Former Pike River directors omit miner detail

Pike River Coal's former directors, now serving on the boards of listed companies in New Zealand, Australia and India, all neglect to disclose their roles with Pike River in their online biographies.

The Pike River directors, whose leadership was damned in the Pike River Royal Commission report, released last week, were paid a collective $1.18 million in fees in the four financial years to the end of June 2010.

That failure to disclose has brought a strong reaction from one fund manager.

"I struggle to see how they can feel they were willing to accept the fees and now they are quite happy to omit it," Chris Swasbrook from Elevation Capital said.

In 2009 a furore was unleashed after it was reported that directors who had served on the boards of collapsed finance companies were failing to mention that in their biographies on the websites of listed companies which they later represented.

Then a member of the NZX sub-listing committee which reviews new prospectuses, Swasbrook launched a stinging attack on the likes of Greg Muir, at the time executive chairman of children's clothing company Pumpkin Patch, and others for failing to acknowledge their roles with failed finance companies in public biographies.

Muir did not seek re-election to Pumpkin Patch's board the following year, saying despite the company's then "stellar performance" his leadership was drawing attention away from the business itself.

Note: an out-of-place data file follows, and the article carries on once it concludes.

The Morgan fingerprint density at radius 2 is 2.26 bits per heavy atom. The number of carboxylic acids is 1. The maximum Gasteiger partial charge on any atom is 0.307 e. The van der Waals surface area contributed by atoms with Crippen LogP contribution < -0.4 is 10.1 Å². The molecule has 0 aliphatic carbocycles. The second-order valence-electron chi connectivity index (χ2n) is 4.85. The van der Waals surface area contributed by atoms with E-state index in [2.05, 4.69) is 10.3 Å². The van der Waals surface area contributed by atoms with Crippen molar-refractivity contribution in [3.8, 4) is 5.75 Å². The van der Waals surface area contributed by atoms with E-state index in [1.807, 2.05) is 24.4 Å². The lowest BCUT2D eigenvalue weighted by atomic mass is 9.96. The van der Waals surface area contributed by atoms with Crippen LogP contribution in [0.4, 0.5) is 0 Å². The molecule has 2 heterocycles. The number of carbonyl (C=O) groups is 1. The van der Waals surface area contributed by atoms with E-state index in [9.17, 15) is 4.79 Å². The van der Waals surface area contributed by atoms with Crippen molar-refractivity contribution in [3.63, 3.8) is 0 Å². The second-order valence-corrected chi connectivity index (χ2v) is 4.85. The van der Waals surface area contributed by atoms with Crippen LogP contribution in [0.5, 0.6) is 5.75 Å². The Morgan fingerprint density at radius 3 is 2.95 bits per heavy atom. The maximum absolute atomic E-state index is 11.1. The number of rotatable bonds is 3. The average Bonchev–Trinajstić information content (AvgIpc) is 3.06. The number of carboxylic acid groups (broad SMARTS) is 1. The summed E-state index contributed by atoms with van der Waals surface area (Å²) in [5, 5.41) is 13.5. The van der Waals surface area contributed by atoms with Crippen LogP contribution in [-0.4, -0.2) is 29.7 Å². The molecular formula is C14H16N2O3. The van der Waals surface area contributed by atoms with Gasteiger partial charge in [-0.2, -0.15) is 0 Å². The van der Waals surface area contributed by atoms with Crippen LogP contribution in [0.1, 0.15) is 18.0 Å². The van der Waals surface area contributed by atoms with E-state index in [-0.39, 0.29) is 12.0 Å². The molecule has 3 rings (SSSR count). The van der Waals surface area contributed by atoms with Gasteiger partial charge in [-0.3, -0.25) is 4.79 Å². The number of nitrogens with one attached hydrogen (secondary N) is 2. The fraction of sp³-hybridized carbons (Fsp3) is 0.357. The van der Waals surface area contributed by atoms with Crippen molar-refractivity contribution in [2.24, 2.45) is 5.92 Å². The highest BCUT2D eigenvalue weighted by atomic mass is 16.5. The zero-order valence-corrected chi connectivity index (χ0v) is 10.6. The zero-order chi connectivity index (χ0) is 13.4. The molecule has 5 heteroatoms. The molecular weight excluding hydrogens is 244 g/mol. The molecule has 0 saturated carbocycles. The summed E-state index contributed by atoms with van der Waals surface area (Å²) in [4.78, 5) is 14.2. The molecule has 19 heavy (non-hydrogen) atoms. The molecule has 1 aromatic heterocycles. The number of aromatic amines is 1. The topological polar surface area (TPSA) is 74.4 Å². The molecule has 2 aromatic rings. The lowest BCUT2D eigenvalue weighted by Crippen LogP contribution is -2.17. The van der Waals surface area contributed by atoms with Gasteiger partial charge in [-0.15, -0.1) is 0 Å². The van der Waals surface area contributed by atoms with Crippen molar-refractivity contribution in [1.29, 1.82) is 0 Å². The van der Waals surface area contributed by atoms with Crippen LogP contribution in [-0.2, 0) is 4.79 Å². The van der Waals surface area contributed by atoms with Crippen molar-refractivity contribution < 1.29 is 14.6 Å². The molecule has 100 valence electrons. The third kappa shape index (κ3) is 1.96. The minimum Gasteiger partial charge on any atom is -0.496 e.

Last week Swasbrook extended his disclosure criticisms to former directors of Pike River Coal.

On November 19, 2010, an explosion in the underground coal mine, where ventilation systems were found to be inadequate to prevent spikes of the explosive gas methane, killed 29 people.

But in the director profiles posted on the websites of the listed companies where they now hold board seats they trumpet only their successes.

Pike River chairman John Dow, who held the role from from February 22, 2007 to September 30, 2011, and was paid $80,000 each year, is also chairman of NZAX-listed Glass Earth Gold. He describes himself on Glass Earth's website as: "A geologist with 41 years' experience as a successful greenfields explorer, exploration manager, and mining executive in New Zealand, South East Asia, the United States and Latin America."

He goes on to say: "His most recent executive appointment was as chairman and managing director of Newmont Australia Limited, the Australian subsidiary of one of the world's largest gold producers. Mr Dow is a director of the AusIMM and holds various other roles in the mining industry."

Nowhere is Pike River mentioned.

Swasbrook, who believes markets can function properly only when given full and frank information, said there were no stock exchange rules governing the way directors presented such profiles.